I was just reading an article that mentioned Cognitive Behavioral Therapy as a treatment for Fibromyalgia. The part that caught my attention was:
In this study, similarly, CBT sessions were designed to help the sufferers deal with their fear of pain and boost their daily activities.
Stress is a major issue for those suffering from Fibromyalgia and what I’ve learned is that stress is a circular issue, at least for me. Pain causes stress and as more and more things cause me to experience pain I begin to fear doing things, out of worry that they will cause me pain. The fear causes stress as I worry whether or not something I do is going to make me hurt (whether now or later). The stress causes more pain (whether the activity did or not). This is something I’m working very hard to deal with both through physical therapy and on my own.
In order to work through anything, you have to realize it’s an issue. Most of the situations I’ve realized have caused me major stress out of fear of pain have because of past experience with those or similar situations. For example, I know that two years ago when I had braces put on the first time I experienced the worst pain I’ve ever felt in my life, so the few months leading up to going into braces this time were very stressful as I worried about what kind of pain I might be in this time around. It’s good to be aware of what might be so that I can be ready and deal with the pain before it gets too bad (something I wasn’t able to do the first time because I was being told my pain was normal – it wasn’t), but worrying about the potential of something that is days, weeks or months away only creates more stress and anxiety, and therefore pain that doesn’t need to be there.
Physical Therapy was another thing that gave me a lot of stress. My past two experiences with PT (both at the same place) were very painful. I would (more) often leave PT feeling worse than I did when I arrived. For that reason, I wasn’t looking forward to yet another session of PT. However, I knew that this was a different place and a different type of physical therapy for a different issue. So, I was able to tell myself that it could (and hopefully would) be different. I was honest with my new therapists about the issues I’d dealt with in the past with PT. Through my honesty they were able to work with me in ways that decreased my stress and anxiety. At the same time, they were able to find ways that helped ease my pains and taught me new ways to deal with the pain & anxiety.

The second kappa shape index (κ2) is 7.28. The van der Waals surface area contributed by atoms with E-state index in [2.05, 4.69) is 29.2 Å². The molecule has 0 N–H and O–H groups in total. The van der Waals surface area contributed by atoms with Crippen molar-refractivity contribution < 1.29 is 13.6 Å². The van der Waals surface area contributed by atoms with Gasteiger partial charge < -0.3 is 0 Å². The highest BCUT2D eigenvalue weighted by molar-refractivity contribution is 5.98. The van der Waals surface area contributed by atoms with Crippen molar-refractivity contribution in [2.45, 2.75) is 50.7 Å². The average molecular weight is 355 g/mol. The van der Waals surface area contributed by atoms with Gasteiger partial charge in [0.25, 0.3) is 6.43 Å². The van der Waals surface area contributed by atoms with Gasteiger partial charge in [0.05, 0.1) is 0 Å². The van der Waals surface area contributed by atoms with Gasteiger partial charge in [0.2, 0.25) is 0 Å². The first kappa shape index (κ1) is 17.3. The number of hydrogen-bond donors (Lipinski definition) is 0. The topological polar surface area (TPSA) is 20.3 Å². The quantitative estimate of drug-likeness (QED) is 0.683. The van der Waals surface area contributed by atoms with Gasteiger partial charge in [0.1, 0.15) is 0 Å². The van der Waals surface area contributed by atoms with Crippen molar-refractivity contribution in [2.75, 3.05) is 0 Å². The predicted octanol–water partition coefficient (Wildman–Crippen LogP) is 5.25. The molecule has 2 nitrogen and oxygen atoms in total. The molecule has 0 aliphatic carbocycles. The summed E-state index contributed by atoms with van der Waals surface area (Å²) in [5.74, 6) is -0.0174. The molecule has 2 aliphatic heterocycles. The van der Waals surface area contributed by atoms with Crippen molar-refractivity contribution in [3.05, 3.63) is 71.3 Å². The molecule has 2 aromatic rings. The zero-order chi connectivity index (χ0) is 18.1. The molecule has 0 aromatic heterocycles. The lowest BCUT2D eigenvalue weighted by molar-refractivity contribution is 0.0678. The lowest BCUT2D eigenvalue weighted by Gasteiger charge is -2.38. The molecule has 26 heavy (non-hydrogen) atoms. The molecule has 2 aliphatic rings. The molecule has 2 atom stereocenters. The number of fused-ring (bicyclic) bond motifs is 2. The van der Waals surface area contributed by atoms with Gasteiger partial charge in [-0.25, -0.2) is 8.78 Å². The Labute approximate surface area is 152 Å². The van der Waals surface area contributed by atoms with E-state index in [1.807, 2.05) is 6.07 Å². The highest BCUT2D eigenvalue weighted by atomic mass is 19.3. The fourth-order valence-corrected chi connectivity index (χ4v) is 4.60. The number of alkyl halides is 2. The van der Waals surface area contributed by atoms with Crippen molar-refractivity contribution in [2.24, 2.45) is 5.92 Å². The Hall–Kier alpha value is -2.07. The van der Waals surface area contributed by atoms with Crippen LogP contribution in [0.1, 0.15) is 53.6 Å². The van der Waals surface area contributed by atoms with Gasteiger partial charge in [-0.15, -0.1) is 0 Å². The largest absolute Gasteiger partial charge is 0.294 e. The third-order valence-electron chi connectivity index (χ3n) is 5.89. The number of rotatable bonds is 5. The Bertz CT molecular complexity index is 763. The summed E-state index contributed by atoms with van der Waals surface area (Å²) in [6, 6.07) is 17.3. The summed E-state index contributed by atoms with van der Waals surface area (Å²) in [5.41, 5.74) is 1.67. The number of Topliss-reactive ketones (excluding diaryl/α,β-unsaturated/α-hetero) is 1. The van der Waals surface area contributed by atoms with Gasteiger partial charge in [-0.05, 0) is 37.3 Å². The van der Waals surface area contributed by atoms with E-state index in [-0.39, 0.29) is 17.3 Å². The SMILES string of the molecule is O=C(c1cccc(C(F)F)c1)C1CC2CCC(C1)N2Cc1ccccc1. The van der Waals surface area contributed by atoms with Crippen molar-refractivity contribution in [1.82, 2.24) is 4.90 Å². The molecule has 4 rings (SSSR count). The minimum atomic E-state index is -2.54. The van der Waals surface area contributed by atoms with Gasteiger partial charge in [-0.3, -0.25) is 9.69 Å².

I’m still afraid of what may come with my braces. I still worry about things that I do that may cause me pain, but the truth is that I know what things I do that are likely to cause me pain, so it’s up to me to not do those things or to find new ways to do those things to avoid potential pains and flares, rather than allowing them to occur. We all know the right things to do and the things to avoid, but cognitive behavioral therapy is about learning to do what we know and changing our habits.